Recap: ‘Cabin Fever’ captures the horror of COVID cruising | health and fitness

By ROB MERRILL – Associated Press

“Cabin Fever: The Harrowing Journey of a Cruise Ship at the Dawn of a Pandemic” by Michael Smith and Jonathan Franklin (Doubleday)

Imagine leaving a dock in Buenos Aires in early March 2020 to board a ship with 1,242 fellow passengers and 586 crew members for a cruise around the tip of South America. You’ve heard of a virus making people sick in China, Italy and Spain, but it’s thousands of miles away. The prospect of touring the Falkland Islands, climbing Machu Picchu and getting close to a penguin colony in Chile far outweighs fears of global news.

That’s the starting point for a new nonfiction book called Cabin Fever by investigative journalists Michael Smith and Jonathan Franklin. They tell the story chronologically, beginning on March 6, 2020, just two days before Holland America’s cruise ship MS Zaandam departs port in Argentina. Days later, the World Health Organization officially classifies COVID-19 as a pandemic, and for the next 25 days, the Zaandam will drift in international waters and be denied safe harbor in every port as COVID breaks out around the world. It wasn’t until April 2, 2020 that the ship finally docked in Port Everglades, Florida, with three bodies in its morgue and hundreds of other sick passengers on board.

People also read…

The book begins with a cast of characters – brief bios of the people on board that the journalists spoke to to reconstruct the narrative. Alongside Dutch Captain Ane Smit and some of his fellow officers, there are two Missouri retirees hoping to tick Machu Picchu off their bucket list, two Nashville men celebrating their 40th wedding anniversary, and the manager of the ship’s massive laundry, Wiwit Widarto , who worked on cruise ships for 30 years to support his family back home in Indonesia.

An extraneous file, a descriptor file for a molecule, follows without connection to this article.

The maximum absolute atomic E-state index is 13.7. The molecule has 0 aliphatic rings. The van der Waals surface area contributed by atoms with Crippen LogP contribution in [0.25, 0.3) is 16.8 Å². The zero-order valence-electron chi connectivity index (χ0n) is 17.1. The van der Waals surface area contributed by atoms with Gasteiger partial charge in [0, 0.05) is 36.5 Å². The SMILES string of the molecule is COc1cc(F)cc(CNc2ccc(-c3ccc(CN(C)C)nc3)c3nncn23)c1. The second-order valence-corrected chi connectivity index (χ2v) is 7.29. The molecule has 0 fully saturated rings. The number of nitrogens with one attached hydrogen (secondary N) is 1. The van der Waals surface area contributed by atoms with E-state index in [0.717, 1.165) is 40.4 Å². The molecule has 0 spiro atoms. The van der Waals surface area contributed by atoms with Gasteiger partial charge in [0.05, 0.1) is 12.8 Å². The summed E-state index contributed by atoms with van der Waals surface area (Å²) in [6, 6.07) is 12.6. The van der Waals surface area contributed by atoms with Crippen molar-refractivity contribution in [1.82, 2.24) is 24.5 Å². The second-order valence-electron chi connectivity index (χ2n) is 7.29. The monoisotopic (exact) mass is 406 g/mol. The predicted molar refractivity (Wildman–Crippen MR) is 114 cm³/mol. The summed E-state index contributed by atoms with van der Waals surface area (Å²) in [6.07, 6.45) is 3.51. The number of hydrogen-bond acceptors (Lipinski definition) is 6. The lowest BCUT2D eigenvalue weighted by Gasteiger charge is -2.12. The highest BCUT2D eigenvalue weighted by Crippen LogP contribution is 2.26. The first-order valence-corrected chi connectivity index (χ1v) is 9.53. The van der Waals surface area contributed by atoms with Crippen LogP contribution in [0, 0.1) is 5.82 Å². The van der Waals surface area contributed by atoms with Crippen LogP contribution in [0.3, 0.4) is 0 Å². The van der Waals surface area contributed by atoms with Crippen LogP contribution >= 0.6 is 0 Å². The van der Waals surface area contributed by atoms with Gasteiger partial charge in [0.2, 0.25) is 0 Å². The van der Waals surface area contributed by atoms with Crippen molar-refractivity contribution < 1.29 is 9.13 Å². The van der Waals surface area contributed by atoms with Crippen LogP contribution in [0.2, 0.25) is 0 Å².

In the 250 pages of the book we get to know their stories, with a focus on their experiences on board the Zaandam. Smith and Franklin eschew the Bob Woodward approach, writing in the omniscient third person and not attempting to recreate the dialogue. Each shipment is dated and timestamped as we read about the characters’ journey, from “everything will be fine out here in our adult playground on the sea” to knocking on doors when trays of clothed food arrive Crew members are dropped in front of the cabins protective suits. The result reads like the longest newspaper story ever written, mixed with the requisite dramatic flourishes needed to keep readers turning the pages. “Another traveler was on board the ship,” concludes chapter one. “The crew was unaware of his presence. It was never cataloged or ordered and had not purchased a ticket. This stowaway, likely hiding in the lungs of a passenger or perhaps a crew member, was microscopic yet capable of overpowering this gargantuan ship.”

The Zaandam’s voyage was of course covered extensively by the media. It was one of more than 100 cruise ships at sea when COVID broke out. Thanks to social media and Wi-Fi, passengers shared their misery in real time. But when you put it all together in a format like this, you get the right context. In hindsight, it’s easy to believe it wasn’t that bad. Ultimately, at least six Zaandam passengers died, but the death toll has now surpassed a million people in the US alone. Smith and Franklin’s compelling account of the cruise takes readers back to a time I’m sure many would like to forget—when fear trumped all and no one knew what the future held. It’s a stunning example of narrative journalism. Perhaps too early for some, but a worthy addition to the historical record.

Copyright 2022 The Associated Press. All rights reserved. This material may not be published, broadcast, transcribed or redistributed without permission.

Leave a Comment